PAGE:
B2B Marketing


fresh experiences on marketing topics for the B2B enterprises and more

How do you design marketing systems that generate guaranteed sales results? (I)

I remember why I choose this profession: some day, early in my career I realized that no matter what you do (be it business or personal), you’ll still have to market it J; sales people will argue that no matter what you do, you still have to sell it but I’m sticking to my revelation. Ever since I got into it, there’s one thing that made me stop from running with the “crowd” and looking harder into a companies’ marketing strategy: what is the ultimate goal, where are all these people running to?

In the business world, everyone is running to get sales… and more sales. Which is fare and just, ’cause this is why companies are founded after all. So marketing needs to be aligned as a strategy to produce and encourage sales. Even in investing in branding or any other long-term marketing programs, it’s still sales that will get the final result after all, so why not just have sales as your main goal in a marketing program, when, especially for b2b, this is guaranteed to be the only real and objective measure of success for your marketing programs. You’ll  ask but what about the rest of the marketing results, aren’t they objective and realistic… well, hate to disappoint you, but the rest will be just justifications of why you need to have a marketing team J… you actually need sales results to survive and grow into a market. All marketing results should fall into producing more sales then.

So how do you design marketing systems that generate guaranteed sales results? This is actually very simple: first of all, if you haven’t done that already setup an objective for your company, usually a financial objective; or derive a financial objective from your main company goals. If you haven’t set-up objectives so far stay put for one of the future posts. After this, make sure that this number (the financial objective) translates into a realistic sales target.  How do you insure this? Well, ask your people, especially your sales people. Don’t ask them if they can achieve it, but rather what do they need to achieve this sales target. Their replies will give you your main marketing goals, since most of them will fall into:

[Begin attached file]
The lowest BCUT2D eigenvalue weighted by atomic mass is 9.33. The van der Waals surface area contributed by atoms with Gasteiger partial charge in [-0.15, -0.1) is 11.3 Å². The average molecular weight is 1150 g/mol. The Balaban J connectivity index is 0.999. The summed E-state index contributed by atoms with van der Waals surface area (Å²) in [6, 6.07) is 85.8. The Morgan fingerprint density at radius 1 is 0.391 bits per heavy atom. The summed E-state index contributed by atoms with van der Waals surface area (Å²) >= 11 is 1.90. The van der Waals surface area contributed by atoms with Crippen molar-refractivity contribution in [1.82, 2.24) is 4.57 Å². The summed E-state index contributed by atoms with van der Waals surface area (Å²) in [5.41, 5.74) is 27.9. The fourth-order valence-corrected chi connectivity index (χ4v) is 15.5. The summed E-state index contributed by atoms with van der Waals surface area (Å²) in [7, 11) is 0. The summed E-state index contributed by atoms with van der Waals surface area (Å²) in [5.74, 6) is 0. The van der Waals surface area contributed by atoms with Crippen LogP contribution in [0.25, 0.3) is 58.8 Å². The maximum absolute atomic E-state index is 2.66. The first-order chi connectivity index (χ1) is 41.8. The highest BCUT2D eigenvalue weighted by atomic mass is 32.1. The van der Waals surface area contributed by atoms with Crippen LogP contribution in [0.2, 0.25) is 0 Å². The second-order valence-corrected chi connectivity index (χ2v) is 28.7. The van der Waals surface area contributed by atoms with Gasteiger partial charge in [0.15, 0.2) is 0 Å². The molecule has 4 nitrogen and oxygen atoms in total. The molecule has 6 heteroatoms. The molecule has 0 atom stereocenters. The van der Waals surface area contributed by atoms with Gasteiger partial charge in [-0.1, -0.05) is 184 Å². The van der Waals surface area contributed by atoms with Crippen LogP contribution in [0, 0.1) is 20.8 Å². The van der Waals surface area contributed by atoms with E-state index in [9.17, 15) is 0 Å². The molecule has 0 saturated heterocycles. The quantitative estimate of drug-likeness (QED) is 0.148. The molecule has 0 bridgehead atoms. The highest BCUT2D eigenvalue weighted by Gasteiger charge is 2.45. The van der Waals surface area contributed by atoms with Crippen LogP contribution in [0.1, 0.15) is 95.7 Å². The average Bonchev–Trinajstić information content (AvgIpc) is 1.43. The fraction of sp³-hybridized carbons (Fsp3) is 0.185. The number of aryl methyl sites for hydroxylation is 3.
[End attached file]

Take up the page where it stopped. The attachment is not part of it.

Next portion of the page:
1. “We’ll need better client retention” which translates into marketing goal: put a loyalty program/system in place
  2. “We’ll need new client acquisitions” of [x] which translates into marketing goal: lead generation of [y]
  3. “We’ll need o tackle [this] market” which translates into marketing goal: build awareness into [this] market
  4. “We’ll need to launch a new product or service feature” which translates into marketing goal: new product launch
  5. “We’ve got no clue on how to get to this sales target at this point” (this is rare, but you might get this answer from your sales team) which translates into marketing goal: analize the market, develop a positioning on the market and research for new prospects base, lead generation etc.
  6. And many more… (you can leave any other sales dilemma in the comments field if it’s not above and I’ll try to translate it into a marketing goal)

When you’ve done this with your sales team you take their answers to your marketing team and translate them into goals and then into your main marketing objectives (check out the future post on setting marketing objectives). This is a very simple and easily achievable exercise that you can go through with your team.

Next step is insuring that the scope of the marketing projects does not exceed your sales needs. Many marketers are mesmerized by the “art of marketing” and forget it serves the business, as any other function, so they will expand the scope of the marketing project to include cool and often expansive tools when they could achieve more with less. This happens especially with branding and marketing research projects in b2b.